By the time S Manikandan reached the spot in the forests of Dodda Byranakuppe in Nagarahole Tiger Reserve Saturday afternoon, the fire that had broken out near dawn had already been put out. “It was a mild fire and he really needn’t have gone out to the field. But Manikandan had resolved a few months ago that there would be no incident of fire in the forest this summer. And he was determined to check on every small detail,” said Manoj Kumar, chief conservator of forests, Project Elephant.
Minutes after reaching there, Manikandan, conservator of forests and field director of Nagarhole Tiger Reserve, was attacked and gored by a tusker, which had been hiding near a waterhole, behind a wall of lantana weeds, about 50-70 metres from where the 45-year-old officer had stepped out of his jeep.
Manikandan was unarmed, as were the other 15-odd ground staff who had accompanied him on that recce. “It was all over in about 30 seconds. No one had a chance to save him,” said H Prasanna Kumar, assistant conservator of forests, Hunsur.
“The elephant used his tusk to lift him by the chin and tossed him in the air. The tusk pierced his chin and went through his brain. His chest also had a compression, when he was trampled by the tusker’s foot,” said chief conservator of forests Kumar.
The death of the 2001-batch officer of the Indian Forest Service has been widely mourned in the state. He is remembered by colleagues as an officer who revelled in being on the field, in the wild, and was often spotted with a camera in his hand. He had been posted to Nagarhole only in July 2016, but the wildlife enthusiast had, in the space of two years, immersed himself in his work. Ironically, he was working on a photo-archive of tuskers of Nagarhole.
“He had photographed many of them, and he could identify them by the shape, size of their tusks. He often told me that this should be compiled in a book so that we could showcase Nagarhole’s wealth in tuskers,” recalls Kumar.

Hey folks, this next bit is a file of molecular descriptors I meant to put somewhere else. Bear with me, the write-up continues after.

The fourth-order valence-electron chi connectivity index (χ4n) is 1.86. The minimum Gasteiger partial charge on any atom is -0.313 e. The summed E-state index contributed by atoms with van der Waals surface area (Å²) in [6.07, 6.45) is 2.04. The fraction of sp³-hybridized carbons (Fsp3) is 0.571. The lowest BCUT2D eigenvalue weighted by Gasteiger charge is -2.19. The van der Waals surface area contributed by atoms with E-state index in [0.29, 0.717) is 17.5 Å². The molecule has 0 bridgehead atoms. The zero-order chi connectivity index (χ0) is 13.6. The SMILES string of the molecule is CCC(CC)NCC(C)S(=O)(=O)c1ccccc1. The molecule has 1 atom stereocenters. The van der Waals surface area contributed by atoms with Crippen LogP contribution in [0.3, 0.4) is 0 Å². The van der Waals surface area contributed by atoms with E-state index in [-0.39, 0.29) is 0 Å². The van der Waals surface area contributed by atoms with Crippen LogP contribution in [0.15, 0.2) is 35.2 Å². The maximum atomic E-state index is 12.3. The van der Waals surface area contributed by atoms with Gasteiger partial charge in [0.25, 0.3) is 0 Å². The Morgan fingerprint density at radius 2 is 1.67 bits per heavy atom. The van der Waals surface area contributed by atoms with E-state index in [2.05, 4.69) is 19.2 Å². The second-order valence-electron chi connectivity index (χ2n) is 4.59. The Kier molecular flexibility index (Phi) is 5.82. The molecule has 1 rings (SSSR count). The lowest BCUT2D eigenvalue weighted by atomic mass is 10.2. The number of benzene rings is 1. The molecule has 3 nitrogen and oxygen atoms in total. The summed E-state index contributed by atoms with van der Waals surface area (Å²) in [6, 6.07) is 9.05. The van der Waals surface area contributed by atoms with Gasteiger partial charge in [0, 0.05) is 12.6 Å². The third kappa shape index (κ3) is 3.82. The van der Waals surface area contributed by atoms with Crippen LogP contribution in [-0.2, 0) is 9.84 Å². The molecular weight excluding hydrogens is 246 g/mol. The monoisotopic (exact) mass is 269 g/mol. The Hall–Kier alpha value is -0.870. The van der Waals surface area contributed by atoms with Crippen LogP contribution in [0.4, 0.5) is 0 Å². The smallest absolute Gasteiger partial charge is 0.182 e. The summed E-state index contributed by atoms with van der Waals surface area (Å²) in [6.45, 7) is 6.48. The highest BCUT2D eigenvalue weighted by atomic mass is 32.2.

The Nagarhole tiger reserve has a healthy population of elephants and tigers. “He had also catalogued the tiger population in the reserve. He could tell you, that this tiger has had a second litter, or that one had strayed into that part of the forest,” said Kumar.
Born in Kambam in Theni district of Tamil Nadu, Manikandan is survived by his wife Sangeeta, and two children.
“His efforts to get water to the forest’s tanks and lakes during the dry season through solar-energy-fuelled pumpsets was a first for any forest reserve. He was also very attentive to the welfare of the forest staff. Just two days ago, he had recommended that their meagre special allowance be doubled from Rs 1,000,” said Prasanna.
There has been criticism of the conditions in which he died, with some experts pointing to the fact that not a single person on the inspection was carrying arms. “The thing is, they were out to douse a fire, and so they were carrying water and spray cans. We carry arms when we go out to patrol or for a trek deep inside the forest,” says Kumar.
“Would a gun have saved him? Perhaps he would have had a 50-50 chance. But it is easy to suggest solutions sitting outside. On the field, it is a different situation,” said K K Poovaiah, assistant conservator of forests. “The government can consider appointing a gunman to accompany district-level officers on their field trips,” he said.
Wildlife expert Ullas Karanth said he could not comment on this individual case. “But I have generally observed that field skills have declined among forest officials in the last 50 years I have walked in these forests. Such skills include detecting and avoiding elephants by listening, by observing. It is not just about carrying weapons. Elephants are short-sighted and they attack when they are surprised and if you blunder close to them. Some male elephants can also attack if they are in musth,” Karanth said.
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